From the Ground: Never Give Up for Children!
During the lockdown, the UNICEF Venezuela team is on the move to reach the most vulnerable children.
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Venezuela. June 2020. As soon as the quarantine started, the UNICEF team headed by the Head of Office looked at ways to continue critical services for children across the three field offices. From the onset, the goal of deploying field missions is clear: ensure the safety of staff and reach children and adolescents even in the most remote places to deliver much-needed supplies and other items required to mitigate the outbreak of COVID-19.
Since day one of the lockdown, the team took immediate measures to protect themselves from contamination and build resilience by making arrangements to ensure food, water, protective devices, information-sharing, and medicines to families. Once this was done, in a rather swift move, the team then turn its attention to the most vulnerable beneficiaries of UNICEF assistance and looked at ways it can move its expertise across the country to better serve children, adolescents, and pregnant women.
In the first weeks of quarantine, part of the Country Office staff headed by the Representative, Herve Ludovic de Lys, traveled by road to southern Venezuela due to the suspension of local flights.
Once in the Bolívar state, using the first UNICEF inland chartered flight, they accompanied our local office colleagues to Santa Elena de Uairen, at the border with Brazil, and delivered vital supplies to Venezuelan families returning from neighboring countries. They also visited one of the main reference hospitals for children where UNICEF renovated the pediatric and maternity ward and drilled 2 boreholes to resupply the health facilities with clean water.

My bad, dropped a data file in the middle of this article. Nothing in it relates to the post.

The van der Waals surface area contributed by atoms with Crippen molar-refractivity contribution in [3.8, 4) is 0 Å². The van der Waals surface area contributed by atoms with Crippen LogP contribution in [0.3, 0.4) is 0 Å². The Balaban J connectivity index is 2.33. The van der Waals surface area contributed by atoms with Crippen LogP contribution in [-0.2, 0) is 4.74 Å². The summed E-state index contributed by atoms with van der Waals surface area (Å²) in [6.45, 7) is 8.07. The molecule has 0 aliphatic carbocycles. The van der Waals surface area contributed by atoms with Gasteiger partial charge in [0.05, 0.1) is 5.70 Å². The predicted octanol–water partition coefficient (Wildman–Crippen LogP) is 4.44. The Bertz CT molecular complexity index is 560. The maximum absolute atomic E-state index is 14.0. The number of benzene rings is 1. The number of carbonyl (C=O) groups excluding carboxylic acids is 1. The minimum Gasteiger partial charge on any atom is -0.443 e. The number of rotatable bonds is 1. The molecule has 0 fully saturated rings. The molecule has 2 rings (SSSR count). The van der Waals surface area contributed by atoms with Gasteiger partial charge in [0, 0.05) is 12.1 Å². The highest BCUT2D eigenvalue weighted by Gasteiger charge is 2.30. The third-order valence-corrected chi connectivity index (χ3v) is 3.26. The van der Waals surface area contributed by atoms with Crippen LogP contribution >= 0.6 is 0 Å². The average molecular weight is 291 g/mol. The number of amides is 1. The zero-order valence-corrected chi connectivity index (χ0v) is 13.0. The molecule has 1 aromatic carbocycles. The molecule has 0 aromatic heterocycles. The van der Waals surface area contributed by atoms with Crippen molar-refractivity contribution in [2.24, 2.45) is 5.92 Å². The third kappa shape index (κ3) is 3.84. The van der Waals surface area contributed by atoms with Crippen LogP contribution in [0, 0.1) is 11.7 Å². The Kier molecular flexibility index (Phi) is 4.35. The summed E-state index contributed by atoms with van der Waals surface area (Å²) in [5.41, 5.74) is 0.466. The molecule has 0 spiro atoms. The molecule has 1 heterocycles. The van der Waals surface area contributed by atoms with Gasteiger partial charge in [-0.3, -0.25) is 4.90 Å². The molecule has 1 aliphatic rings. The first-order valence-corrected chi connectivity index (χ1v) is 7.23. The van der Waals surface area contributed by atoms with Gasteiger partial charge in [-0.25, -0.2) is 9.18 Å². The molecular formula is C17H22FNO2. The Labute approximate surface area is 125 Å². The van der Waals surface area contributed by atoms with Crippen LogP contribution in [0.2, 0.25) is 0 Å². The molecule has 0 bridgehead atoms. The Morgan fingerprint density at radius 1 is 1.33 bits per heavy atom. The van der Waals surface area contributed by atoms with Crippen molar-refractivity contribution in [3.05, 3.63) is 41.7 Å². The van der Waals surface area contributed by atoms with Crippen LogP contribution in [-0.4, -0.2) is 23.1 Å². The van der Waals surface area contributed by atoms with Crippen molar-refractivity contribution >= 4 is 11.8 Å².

In Delta Amacuro state, they identified and visited a boat hospital that has ceased operations for 5 years and started the planning process for resuming services of these floating health facilities with the aim of serving 100,000 indigenous people living in isolated areas of the Orinoco delta.
After several weeks on the ground, the Central Office team came back to Caracas to plan their next journey, now to the western states of Tachira and Apure. Usually, it would take 13 hours by road to get to San Cristobal, the capital city of Tachira state, where the UNICEF office is located. Our team made it in two days because of weather and traffic, but also because they had to spend the night in one of the five states they go through after reaching their final destination.
Táchira state is on the border with Colombia. Due to the economic impact of COVID-19 in countries that host migrants, many Venezuelans have chosen to return to their homeland. Assisting returning families and children are one of the main reasons why the central office team and the Representative are deployed to Táchira to reinforce UNICEF's local team and amplified the response to the double burden of COVID-19 and returning migrants particularly in WASH and child protection.
As hand washing is one of the primary measures to mitigate COVID-19, safe water access is one of the utmost priorities for UNICEF in Venezuela. To fast-track the repairs of critical water systems and assist in daily operations, UNICEF Representative, visited several primary and secondary water treatment plants in Táchira to prioritize UNICEF response and make critical decisions for accelerating our support.
Also, as part of WASH's beneficiary-focused interventions, the team went to the communities on the outskirts of San Antonio a few hundred meters away from the border with Colombia to assess the best way for strengthening water to the most vulnerable families.
Reaching all children and adolescents with access to essential services, health supplies, and education continuity is part of every day UNICEF's mission. It becomes more of an imperative during an emergency such as the COVID-19 pandemic and UNICEF's Venezuela team is showing the way to other UN agencies and partners on what it means to stay and deliver for the most vulnerable children.